Auto-Union Talks Labor On

September 20, 2007

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Bargainers for General Motors Corp. and the United Auto Workers (UAW) have been haggling over a new contract that recently expired. Intense negotiations have stalled, restarted, recessed, came back and nearly collapsed. And that's just over the past few days. Now they continue.

The stopping and starting tone and direction of negotiations have changed quickly on several occasions over the last few days, due to the complex nature of the negotiations.

Today is the sixth of bargaining since GM's contract with the UAW was scheduled to expire, and the union's contract has been extended hour by hour since Friday. (Contracts at Ford Motor Co. and Chrysler LLC have been extended indefinitely.)

UAW locals were prepared to strike if the union's negotiators felt they couldn't work out a deal with GM. The UAW picked GM as its lead negotiating partner and so-called strike target last Thursday. A number of local unions told their workers to hold off on strike preparations until word came from Detroit about the outcome of the talks, The New York Times reports.

And it appeared late Sunday that negotiations were in danger of collapse, with union leaders considering the possibility of a strike or else recessing the negotiations and choosing another automaker, perhaps Ford, in an effort to reach a new contract.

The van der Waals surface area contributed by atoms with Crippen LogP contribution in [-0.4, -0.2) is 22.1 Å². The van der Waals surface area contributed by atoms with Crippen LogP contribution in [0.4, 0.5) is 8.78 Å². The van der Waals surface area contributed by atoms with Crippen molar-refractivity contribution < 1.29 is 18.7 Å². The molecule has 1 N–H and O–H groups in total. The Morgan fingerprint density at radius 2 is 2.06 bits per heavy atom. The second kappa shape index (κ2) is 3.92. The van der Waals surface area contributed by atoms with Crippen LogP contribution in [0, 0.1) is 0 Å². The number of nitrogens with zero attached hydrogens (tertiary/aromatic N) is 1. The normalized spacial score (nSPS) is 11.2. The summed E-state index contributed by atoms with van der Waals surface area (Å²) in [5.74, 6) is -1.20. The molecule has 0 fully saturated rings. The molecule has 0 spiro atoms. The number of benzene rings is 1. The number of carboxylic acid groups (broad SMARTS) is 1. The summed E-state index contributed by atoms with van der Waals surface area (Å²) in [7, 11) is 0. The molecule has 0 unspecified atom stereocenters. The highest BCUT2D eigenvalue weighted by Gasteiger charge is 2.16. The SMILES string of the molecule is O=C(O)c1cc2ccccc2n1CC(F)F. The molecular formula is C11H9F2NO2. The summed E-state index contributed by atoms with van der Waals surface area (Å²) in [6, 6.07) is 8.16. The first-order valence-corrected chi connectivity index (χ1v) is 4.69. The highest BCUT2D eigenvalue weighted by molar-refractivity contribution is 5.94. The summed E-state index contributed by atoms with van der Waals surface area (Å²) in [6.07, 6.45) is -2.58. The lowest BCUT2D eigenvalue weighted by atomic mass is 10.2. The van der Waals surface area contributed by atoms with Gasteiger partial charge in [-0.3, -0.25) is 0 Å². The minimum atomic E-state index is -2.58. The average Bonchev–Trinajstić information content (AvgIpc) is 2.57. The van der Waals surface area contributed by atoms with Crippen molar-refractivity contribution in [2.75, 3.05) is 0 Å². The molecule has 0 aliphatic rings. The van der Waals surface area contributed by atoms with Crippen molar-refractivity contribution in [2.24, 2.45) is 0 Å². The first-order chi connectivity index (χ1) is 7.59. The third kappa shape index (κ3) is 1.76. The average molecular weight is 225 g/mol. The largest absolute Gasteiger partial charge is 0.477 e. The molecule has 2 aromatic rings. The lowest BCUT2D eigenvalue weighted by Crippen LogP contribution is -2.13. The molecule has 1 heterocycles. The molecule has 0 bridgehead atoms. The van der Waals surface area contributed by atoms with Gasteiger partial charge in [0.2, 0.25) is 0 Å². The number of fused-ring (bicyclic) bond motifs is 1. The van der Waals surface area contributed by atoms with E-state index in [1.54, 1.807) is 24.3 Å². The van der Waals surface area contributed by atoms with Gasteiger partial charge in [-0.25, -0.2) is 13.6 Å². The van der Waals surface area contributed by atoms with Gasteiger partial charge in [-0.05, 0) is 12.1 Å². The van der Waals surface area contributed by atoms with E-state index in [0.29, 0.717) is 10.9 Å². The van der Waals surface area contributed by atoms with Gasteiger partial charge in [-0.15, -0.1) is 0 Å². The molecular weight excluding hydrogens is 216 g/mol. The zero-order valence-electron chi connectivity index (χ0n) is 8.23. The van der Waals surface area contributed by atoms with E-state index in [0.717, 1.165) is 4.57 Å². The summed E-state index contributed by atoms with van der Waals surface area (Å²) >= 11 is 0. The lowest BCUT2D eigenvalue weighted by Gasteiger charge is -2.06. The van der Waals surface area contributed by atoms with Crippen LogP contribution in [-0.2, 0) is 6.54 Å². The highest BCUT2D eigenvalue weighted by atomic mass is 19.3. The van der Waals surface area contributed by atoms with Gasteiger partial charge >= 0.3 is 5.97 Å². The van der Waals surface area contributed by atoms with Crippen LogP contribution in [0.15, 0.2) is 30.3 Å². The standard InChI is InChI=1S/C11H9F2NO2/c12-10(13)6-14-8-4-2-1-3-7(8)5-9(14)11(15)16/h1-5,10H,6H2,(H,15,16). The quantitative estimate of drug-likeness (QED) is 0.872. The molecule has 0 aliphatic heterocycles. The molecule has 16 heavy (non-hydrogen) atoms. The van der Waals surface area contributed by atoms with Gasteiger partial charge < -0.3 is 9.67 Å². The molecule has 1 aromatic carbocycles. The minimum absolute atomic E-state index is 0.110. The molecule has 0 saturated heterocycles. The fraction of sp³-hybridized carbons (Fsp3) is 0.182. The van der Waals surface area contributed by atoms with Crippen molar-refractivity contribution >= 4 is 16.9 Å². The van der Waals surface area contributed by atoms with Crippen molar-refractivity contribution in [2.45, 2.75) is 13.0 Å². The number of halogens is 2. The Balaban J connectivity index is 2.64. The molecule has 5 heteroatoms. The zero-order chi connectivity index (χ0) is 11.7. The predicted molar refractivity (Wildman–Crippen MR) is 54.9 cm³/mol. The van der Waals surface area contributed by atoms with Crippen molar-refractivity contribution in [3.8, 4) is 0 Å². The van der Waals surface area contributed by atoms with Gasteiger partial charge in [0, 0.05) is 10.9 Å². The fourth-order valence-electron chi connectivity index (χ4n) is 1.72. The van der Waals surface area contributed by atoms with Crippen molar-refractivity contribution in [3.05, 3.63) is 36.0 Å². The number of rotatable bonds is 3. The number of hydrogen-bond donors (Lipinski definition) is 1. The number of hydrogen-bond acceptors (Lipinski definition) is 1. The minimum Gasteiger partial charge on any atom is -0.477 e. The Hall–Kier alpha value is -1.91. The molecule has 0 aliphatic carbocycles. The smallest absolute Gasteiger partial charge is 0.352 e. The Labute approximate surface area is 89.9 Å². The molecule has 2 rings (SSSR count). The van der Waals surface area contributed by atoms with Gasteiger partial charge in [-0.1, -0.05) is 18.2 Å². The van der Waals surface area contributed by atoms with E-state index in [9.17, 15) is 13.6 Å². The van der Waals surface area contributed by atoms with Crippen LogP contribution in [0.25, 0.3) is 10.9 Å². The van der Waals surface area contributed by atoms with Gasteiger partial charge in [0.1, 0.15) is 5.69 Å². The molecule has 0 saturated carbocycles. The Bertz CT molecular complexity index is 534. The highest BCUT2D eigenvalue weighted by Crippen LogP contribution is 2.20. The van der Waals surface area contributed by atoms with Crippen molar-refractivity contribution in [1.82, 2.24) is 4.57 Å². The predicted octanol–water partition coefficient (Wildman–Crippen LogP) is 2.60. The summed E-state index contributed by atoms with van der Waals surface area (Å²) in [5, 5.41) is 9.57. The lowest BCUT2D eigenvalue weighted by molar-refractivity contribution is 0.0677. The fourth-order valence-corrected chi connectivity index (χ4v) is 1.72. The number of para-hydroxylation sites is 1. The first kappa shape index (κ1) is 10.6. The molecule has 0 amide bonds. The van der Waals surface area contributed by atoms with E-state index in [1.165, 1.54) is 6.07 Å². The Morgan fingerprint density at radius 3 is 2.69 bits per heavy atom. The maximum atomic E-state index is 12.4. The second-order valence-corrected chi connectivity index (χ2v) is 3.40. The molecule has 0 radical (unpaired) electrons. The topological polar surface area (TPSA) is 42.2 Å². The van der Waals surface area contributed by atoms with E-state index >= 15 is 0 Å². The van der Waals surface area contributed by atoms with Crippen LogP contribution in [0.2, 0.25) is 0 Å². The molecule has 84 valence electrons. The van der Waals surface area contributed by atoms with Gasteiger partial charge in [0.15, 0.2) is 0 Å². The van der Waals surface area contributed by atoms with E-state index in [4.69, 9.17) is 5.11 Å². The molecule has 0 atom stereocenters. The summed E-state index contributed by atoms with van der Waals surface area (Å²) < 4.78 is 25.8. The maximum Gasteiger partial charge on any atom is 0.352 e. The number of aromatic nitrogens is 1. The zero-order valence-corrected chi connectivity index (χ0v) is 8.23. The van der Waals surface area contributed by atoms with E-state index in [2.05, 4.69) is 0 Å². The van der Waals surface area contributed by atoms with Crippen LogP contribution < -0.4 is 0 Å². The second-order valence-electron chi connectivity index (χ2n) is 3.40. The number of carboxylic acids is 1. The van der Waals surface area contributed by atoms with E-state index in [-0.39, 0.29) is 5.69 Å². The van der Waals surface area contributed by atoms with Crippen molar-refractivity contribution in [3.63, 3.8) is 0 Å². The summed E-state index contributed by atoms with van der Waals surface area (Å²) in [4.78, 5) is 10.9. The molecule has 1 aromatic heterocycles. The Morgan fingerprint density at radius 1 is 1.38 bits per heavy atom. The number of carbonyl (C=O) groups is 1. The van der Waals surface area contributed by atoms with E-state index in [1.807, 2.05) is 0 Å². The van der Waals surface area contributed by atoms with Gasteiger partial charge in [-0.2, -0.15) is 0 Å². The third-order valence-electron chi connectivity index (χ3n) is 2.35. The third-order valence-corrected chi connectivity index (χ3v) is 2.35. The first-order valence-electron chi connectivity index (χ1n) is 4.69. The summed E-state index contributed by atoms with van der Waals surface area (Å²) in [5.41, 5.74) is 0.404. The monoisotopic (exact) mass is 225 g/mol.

After resuming the discussions on Monday morning, though, the two sides were believed to be making some progress.

On Monday night, UAW President Ron Gettelfinger and Cal Rapson, the union vice president in charge of the G.M. division, sent a memo to local union leaders thanking them for their patience over the slow pace of the national talks and telling them the union faced tough decisions.

"We have made progress in many areas of the discussions with G.M., but there are several major issues separating the parties that must be resolved," the memo stated. (A copy of the memo was posted on the Web site of The Detroit News.)

Perhaps the biggest issue of the talks is that GM wants to pay the UAW to set up a trust that would fund future retiree health care costs, as supported by a report by The Associated Press:

[The] big issue in the critical contract talks comes down to this: If GM pays the union to take on the company's huge retiree health care obligations, can the UAW's investments return more than the rate of health care inflation? GM wants to unload much of its roughly $51 billion in unfunded retiree health costs to a trust that would be administered by the union. The UAW in exchange wants promises that GM will continue building cars at union-represented plants.

"GM has $65 billion in health-care liabilities, about $50 billion of which are for its retired factory workers," according to BusinessWeek. "The company wants to give the union assets worth 50 percent to 60 percent of the company's health-care liabilities. But the UAW has asked for more than 70 percent, sources say."